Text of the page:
Omnibus Spending Bill Promises Increased Funding for Ebola Response in FY 2015

On December 16, 2014, President Obama signed into law an omnibus spending bill that will provide funding across the federal government in the remainder of FY 2015. The bill includes $5.4 billion designated for several regulatory agencies - including the Centers for Disease Control and Prevention, Department of Defense, Food and Drug Administration, Department of Health and Human Services, National Institutes of Health and Department of State - to use in response to the Ebola epidemic, on both a national and international scale.… Continue Reading

OCR Settlement Reflects Continued Emphasis on HIPAA Security Rule Safeguards

The U.S. Department of Health and Human Services, Office for Civil Rights (OCR) recently announced a $150,000 settlement of potential violations of the HIPAA Security Rule by Anchorage Community Mental Health Services (ACMHS). These potential violations were caused by a malware breach of ACMHS's information technology resources. OCR's subsequent investigation of the breach found that ACMHS's preventative security measures prior to the breach were insufficient, and the settlement includes a Resolution Agreement with a corrective action plan for ACMHS to improve its security measures.… Continue Reading

OCR Releases Ebola Bulletin

The recent Ebola outbreak has prompted the US Department of Health and Human Services, Office for Civil Rights ("OCR"), the agency responsible for enforcing the Health Insurance Portability and Accountability Act ("HIPAA"), to release a new bulletin for covered entities and business associates regarding their privacy obligations in emergency situations. The bulletin, entitled "HIPAA Privacy In Emergency Situations," provides an overview of the limited ways in which covered entities and business associates may use and disclose protected health information in emergencies, such as the Ebola outbreak. The bulletin is available at http://www.hhs.gov/ocr/privacy/hipaa/understanding/special/emergency/hipaa-privacy-emergency-situations.pdf.… Continue Reading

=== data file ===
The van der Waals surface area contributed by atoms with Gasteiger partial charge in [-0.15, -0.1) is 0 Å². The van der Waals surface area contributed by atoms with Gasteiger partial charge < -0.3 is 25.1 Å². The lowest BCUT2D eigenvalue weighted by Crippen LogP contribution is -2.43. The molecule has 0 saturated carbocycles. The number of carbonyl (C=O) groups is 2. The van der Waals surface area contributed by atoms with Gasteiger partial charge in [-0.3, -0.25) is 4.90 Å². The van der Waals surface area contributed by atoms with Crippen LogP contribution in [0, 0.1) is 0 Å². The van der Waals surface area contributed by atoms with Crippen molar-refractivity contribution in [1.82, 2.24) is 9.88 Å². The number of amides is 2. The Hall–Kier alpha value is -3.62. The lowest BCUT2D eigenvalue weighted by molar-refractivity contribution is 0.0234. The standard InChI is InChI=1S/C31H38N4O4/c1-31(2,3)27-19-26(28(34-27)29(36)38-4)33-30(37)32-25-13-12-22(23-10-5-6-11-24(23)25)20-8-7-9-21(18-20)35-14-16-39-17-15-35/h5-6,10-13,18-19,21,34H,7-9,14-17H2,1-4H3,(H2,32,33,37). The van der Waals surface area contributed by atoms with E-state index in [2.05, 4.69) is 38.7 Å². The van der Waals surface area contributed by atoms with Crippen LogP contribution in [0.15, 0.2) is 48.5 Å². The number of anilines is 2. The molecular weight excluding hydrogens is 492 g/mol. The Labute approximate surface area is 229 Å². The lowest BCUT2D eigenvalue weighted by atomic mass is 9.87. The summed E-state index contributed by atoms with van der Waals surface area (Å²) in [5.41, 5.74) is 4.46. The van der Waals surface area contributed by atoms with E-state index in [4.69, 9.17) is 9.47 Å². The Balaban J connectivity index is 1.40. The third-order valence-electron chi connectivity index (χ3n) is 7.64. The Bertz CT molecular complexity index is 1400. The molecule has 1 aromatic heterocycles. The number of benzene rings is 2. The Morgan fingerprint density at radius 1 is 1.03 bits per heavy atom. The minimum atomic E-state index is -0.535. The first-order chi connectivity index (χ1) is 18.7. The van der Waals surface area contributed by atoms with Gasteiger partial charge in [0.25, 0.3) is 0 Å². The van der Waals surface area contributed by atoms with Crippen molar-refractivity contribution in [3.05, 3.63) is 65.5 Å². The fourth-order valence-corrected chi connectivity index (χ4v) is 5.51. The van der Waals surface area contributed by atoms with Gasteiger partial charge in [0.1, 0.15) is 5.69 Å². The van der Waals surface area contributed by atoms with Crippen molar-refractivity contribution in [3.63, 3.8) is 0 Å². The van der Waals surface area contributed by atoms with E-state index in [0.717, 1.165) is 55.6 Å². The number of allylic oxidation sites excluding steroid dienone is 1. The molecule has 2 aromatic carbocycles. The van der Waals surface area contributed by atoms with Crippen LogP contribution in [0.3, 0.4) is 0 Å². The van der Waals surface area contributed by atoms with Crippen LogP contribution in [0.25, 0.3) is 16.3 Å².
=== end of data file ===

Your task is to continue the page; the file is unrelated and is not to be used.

Insurance Coverage for False Claims Act Lawsuits?

The number of qui tam actions brought under the False Claims Act (FCA) has increased over the past several years. There are now more opportunities for potential allegations of FCA violations on the part of health care providers, and more eligible whistleblowers to bring those alleged violations to the government's attention. Given these circumstances, providers should take time to assess their current insurance coverage for defending and resolving FCA claims.… Continue Reading

Innocent Co-Insureds Coverage Not Void Under Fake Doctor’s Application

Reed Smith’s Policyholder Perspective blog recently posted about an October 21, 2014 ruling in the U.S. District Court in South Carolina that sounds as if it came from a Hollywood film. In Evanston Insurance Company v. Agape Senior Primary Care, et al., 2014 WL 5365679, the court held that despite a false application for professional … Continue Reading

Insights About Future Use of Protected Health Information Under HIPAA

In "HIPAA Enforcement: The Next Step," an interview and accompanying article that appeared on HealthcareInfoSecurity on October 14th, Reed Smith partner Brad Rostolsky details the HIPAA-related trends that he expects to see within the next several years. Among these predicted trends is an increase in the number of investigations by the Department of Health and Human Services' Office for Civil Rights regarding the illegal use and distribution of Protected Health Information without the permission of patients, a result of tightened regulations introduced in last year's HIPAA Omnibus Rule. Brad also discusses how companies should prepare for HIPAA compliance audits, the use of health information on social media, and potential privacy issues surrounding wearable consumer health devices.… Continue Reading

Reed Smith Team Analyzes OIG’s Proposed Rule Amending Anti-Kickback Safe Harbors, CMP Rules & Gainsharing Regulations

The Office of Inspector General (OIG) of the Department of Health and Human Services published a major proposed rule on October 3, 2014 amending the Anti-Kickback Statute (AKS) safe harbors and the Civil Monetary Penalty (CMP) rules to protect a number of payment practices not previously allowed under those regulations. The proposed rule and the … Continue Reading